In anticipation of a number of new technology gadgets being launched this summer, GfK has released international findings on how important the look and style of a technology product is to consumers, in deciding which one to buy.
Across all 22 countries surveyed, one in three consumers (33%) firmly agree that look and style is very important, compared to less than one in ten (9%) who firmly disagree – and this balance is exactly the same for both men and women.
The looks and style of technology products are most important to those aged 20-29, with 37% in strong agreement that looks matter in choosing which product to buy – and only five% strongly against. They are closely followed by 30-39 year olds (36% and 6% respectively) and then teenagers (those aged 15-19) who stand at 34% and 11% respectively. For those aged 50 and over, the looks and style of technology products become comparatively far less important in the purchase decision, with strong agreement dropping to just under a quarter (23%).
Consumers in Turkey,
Mexico and Brazil want
good looking tech
Technology product manufacturers should avoid presenting anything but good looking devices to consumers in Turkey, Mexico and Brazil. These countries come top of all 22 markets for ‘looks appeal’, with close to half of their consumers agreeing that the look and style of a technology product is very important in deciding which one to buy (Turkey 49%, Mexico 48% and Brazil 45%) - including around a quarter in each country who say they ‘agree completely’ (Turkey 26%, Mexico 23% and Brazil 25%).
In Sweden, Belgium and Germany, consumers are less swayed by looks
In contrast, Sweden, Belgium and Germany hold the highest percentage of consumers who actively disagree that the look and style of a tech product is important in choosing which one to buy. Sweden leads the way on this, with a quarter (26%) firmly disagreeing with the idea, followed by Belgium (22%) and Germany (20%). Delving deeper in those numbers, we find that they include one in ten consumers in each country who go so far as to say they ‘don’t agree at all’ (Sweden 14%, Belgium and Germany both 10%).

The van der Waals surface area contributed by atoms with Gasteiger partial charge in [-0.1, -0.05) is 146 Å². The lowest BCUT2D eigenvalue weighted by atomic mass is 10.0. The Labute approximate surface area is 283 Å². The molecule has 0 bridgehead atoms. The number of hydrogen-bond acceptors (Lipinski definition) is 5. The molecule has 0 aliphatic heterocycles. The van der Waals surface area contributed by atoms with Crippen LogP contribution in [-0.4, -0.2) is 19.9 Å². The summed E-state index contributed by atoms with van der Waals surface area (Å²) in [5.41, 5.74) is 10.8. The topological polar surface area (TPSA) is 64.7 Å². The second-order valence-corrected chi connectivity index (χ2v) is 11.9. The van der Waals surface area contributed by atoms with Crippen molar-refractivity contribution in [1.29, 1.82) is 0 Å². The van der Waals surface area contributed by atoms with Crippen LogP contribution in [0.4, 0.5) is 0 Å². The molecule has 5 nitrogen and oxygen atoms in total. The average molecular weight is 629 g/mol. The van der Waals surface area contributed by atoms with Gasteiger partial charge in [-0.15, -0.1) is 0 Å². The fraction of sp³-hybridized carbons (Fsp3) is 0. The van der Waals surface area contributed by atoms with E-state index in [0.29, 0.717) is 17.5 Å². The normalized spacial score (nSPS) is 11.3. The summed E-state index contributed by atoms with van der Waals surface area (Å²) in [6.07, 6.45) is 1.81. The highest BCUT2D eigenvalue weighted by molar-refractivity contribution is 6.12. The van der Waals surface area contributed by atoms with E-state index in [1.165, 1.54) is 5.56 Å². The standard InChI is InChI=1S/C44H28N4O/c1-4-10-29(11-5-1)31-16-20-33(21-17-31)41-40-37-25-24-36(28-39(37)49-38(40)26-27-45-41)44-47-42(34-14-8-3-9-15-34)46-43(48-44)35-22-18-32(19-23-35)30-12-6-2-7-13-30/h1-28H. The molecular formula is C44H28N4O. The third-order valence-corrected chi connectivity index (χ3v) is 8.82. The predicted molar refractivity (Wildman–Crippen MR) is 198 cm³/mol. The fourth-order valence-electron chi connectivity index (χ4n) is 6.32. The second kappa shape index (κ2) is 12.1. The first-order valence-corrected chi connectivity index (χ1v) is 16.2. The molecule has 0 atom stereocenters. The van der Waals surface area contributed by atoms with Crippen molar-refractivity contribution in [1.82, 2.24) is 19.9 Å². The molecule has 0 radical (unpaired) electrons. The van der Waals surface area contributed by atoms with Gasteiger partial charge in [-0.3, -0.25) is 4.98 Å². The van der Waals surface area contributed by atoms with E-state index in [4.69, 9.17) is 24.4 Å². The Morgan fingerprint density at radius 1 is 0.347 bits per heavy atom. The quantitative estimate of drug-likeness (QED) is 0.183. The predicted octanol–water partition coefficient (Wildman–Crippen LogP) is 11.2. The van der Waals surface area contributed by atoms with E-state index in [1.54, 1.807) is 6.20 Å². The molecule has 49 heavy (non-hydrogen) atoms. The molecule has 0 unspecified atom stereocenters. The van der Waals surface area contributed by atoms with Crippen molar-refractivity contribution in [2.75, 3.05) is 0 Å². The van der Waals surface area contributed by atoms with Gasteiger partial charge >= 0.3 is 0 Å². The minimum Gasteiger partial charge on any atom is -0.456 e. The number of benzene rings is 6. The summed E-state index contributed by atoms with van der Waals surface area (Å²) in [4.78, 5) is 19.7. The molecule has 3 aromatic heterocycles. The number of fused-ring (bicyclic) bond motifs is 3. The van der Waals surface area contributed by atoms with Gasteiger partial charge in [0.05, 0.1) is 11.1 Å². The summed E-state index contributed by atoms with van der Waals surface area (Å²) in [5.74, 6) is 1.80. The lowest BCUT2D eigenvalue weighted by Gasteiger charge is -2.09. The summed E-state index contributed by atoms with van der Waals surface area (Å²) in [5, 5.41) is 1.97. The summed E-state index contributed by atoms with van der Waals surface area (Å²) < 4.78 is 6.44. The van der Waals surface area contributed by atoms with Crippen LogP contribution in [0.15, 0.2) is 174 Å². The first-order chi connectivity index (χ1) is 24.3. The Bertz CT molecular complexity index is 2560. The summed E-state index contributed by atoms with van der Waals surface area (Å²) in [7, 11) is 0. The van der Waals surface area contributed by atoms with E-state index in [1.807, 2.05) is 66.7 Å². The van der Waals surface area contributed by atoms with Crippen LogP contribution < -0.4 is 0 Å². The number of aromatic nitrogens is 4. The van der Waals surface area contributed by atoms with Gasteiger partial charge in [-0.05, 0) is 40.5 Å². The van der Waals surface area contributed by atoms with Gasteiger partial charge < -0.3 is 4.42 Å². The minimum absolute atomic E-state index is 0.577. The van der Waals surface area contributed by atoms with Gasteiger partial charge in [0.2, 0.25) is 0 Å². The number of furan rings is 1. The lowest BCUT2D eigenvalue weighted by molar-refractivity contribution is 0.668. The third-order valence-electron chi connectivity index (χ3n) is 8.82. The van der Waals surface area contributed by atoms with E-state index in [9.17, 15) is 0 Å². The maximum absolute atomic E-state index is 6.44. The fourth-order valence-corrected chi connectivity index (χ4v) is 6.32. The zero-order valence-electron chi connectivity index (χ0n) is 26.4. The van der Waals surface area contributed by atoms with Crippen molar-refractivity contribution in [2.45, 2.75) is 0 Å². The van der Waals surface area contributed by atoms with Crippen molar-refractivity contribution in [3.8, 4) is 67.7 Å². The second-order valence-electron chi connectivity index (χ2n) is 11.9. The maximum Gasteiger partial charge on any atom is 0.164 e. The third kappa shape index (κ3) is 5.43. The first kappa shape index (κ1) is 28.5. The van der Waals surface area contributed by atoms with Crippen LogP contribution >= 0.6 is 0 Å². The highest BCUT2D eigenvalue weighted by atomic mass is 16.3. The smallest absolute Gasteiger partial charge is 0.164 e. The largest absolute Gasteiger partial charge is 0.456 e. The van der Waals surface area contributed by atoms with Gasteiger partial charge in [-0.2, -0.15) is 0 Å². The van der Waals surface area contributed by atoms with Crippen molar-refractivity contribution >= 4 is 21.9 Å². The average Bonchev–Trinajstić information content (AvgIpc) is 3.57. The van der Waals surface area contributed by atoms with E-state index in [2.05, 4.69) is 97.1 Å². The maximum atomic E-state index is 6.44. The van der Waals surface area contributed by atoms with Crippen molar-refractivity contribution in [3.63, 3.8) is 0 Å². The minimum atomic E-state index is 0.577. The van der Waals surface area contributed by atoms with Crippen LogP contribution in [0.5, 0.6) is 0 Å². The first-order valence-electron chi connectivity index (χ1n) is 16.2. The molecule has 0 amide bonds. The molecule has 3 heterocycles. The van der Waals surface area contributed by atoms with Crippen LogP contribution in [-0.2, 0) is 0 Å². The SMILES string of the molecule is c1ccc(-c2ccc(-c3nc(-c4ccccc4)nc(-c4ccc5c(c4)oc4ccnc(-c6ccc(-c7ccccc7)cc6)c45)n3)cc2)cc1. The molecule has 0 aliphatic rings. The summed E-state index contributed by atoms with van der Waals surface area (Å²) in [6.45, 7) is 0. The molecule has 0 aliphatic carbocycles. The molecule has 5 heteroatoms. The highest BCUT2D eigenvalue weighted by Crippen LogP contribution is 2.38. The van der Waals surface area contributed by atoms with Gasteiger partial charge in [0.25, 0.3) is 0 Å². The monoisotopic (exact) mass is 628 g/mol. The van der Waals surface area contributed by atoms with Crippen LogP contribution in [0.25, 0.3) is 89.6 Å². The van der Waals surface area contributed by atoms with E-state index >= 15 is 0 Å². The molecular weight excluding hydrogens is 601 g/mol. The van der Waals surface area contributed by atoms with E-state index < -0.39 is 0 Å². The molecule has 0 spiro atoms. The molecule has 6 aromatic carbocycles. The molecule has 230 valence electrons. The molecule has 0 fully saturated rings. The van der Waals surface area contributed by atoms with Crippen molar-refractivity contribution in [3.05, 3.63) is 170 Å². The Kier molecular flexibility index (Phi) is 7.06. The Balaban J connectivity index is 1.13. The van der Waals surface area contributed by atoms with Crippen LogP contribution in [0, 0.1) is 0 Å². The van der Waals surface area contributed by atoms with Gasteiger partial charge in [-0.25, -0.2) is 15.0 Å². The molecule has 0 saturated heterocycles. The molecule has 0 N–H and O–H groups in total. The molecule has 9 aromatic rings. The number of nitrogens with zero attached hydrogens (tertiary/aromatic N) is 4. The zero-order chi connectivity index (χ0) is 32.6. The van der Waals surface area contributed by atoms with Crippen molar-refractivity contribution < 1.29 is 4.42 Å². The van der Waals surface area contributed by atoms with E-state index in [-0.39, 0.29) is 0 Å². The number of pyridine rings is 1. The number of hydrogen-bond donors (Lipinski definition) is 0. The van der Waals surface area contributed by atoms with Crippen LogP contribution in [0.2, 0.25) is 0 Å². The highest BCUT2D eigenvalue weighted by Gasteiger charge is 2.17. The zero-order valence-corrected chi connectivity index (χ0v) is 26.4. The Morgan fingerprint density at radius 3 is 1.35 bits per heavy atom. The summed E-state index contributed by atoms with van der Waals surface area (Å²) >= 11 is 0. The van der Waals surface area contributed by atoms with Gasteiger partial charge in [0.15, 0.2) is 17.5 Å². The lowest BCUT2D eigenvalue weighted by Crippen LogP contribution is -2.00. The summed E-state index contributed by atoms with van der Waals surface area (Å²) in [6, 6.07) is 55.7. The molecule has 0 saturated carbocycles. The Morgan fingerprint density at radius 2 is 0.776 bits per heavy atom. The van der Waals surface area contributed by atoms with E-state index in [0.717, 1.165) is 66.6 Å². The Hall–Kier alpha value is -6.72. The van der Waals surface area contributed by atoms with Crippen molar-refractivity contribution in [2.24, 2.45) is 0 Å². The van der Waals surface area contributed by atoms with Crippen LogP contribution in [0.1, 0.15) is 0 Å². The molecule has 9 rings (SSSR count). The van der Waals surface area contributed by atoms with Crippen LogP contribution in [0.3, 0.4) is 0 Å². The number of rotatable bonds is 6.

GfK’s Global Director for Telecommunications Arndt Polifke comments, “These findings give our clients the big picture on what different markets and demographics are focusing on, in selecting technology products to buy. For example – which markets will favour a smartphone that’s stylish to look at, over other aspects? When we add in the granular detail delivered by our point of sales data, showing how well specific products are selling in each market and at what price, this produces truly robust and trusted market insight – material that our clients rely on to build their market strategy.”
GfK is the trusted source of relevant market and consumer information that enables its clients to make smarter decisions. More than 13,000 market research experts combine their passion with GfK’s long-standing data science experience. This allows GfK to deliver vital global insights matched with local market intelligence from more than 100 countries. By using innovative technologies and data sciences, GfK turns big data into smart data, enabling its clients to improve their competitive edge and enrich consumers’ experiences and choices.